College biology classes have recently begun transitioning from a traditional lecture format to a more active approach to learning. As a result, students tend to work together and interact more, making them likely to compare themselves to other students in the class.

Researchers at Arizona State University wanted to understand the characteristics that affect students' perception of their own intelligence compared to that of other students. Katelyn Cooper, lead author on the study, and senior author Sara Brownell interviewed hundreds of students about their active learning experiences.

When students were asked if they thought they were smarter than or less smart than their groupmate, men were over three times more likely than women to think they were smarter.

“We noticed when students are asked to work with other students, they are nervous others are perceiving them as ‘stupid.’ That’s the actual language they use,” Cooper told TheDoctor. The researchers also saw that women were talking about this phenomenon more often than men.

“I think boys and girls are sent subtle messages from the time they are very young, and that message is ‘Science is for boys, and not girls!’,” said Cooper. Once young women are actually in college biology classrooms, that message can undermine how confident they are in their own abilities.

Students enrolled in a large, upper-level undergraduate physiology course took part in the study. The 244 students were asked to estimate their own intelligence compared to that of everyone else in the class, and to that of the student they worked most closely with, their groupmate. Of the students who completed all phases of the study, 130 were women (64.4 percent), 70 were men (34.7 percent) and two students identified as other.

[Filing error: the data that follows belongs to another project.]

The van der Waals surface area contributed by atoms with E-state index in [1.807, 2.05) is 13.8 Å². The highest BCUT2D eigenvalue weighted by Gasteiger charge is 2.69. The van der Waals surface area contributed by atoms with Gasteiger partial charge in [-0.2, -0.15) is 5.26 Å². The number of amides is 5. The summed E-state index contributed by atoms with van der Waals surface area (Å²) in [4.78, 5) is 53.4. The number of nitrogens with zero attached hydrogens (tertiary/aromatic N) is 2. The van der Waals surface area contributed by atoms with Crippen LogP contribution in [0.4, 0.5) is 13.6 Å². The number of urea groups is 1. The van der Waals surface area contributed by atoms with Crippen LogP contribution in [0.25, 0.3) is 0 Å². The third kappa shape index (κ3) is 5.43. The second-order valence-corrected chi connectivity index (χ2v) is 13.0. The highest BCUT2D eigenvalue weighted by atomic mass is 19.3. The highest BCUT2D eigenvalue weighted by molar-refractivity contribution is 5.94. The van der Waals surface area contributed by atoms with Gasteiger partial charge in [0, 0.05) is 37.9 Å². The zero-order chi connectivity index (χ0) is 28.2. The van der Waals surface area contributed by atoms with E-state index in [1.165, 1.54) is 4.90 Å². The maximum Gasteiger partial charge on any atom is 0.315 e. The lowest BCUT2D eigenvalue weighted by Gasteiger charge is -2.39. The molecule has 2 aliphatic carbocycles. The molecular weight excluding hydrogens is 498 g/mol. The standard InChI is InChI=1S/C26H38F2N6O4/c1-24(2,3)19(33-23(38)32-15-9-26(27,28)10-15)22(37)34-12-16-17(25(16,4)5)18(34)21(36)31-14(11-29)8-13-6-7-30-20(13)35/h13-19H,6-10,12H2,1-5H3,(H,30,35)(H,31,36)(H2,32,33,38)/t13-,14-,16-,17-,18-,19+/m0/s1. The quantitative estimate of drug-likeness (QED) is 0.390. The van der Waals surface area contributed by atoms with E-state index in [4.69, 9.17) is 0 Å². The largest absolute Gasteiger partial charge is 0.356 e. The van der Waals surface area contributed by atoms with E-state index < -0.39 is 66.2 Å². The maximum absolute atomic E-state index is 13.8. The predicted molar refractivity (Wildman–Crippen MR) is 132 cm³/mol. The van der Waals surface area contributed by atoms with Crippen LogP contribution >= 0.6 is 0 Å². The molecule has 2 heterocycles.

Men were far more likely than women to perceive themselves as smarter than their classmates. The average GPA — grade point average — of students in the class was 3.3. A man with a 3.3 GPA was likely to believe that he is smarter than 66 percent of the other students in the physiology class. A woman with the same GPA was likely to say she was smarter than only 54 percent of the other members of the class.

When students were asked if they thought they were smarter than or less smart than their groupmate, men were over three times more likely than women to think they were smarter.

This difference in men and women's perceptions of their intelligence relative to others, particularly those students with whom they have worked most closely, tends to mean women participate less in class discussions than men do. Students who think they are smarter than people who are their groupmates are three times more likely to participate in class discussions than students who don't believe they are as smart as their groupmate, so men tend to speak up in class discussions more than women do.

Self-perceptions like these can affect a student's college career. Brownell believes that women may choose to forgo a career in the sciences because they think they are not smart enough. This is a difficult problem to fix, explains Brownell, an assistant professor, because this mindset has been engrained in women for so long. She believes a good place to start is to structure group work to make sure everyone has a chance to be heard, “Instructors can talk about how important it is for students to hear from everyone in the group.”

Role models help, too. Cooper believes giving “female students female role models who are really confident in their abilities to do science,” could also help.

Cooper and Brownell would like to extend their work to classes in other STEM disciplines in which women are more of a minority. They also hope to study classes of other sizes to see if class size affects how intelligent students of both sexes perceive themselves to be.

The study is published in Advances in Physiology Education.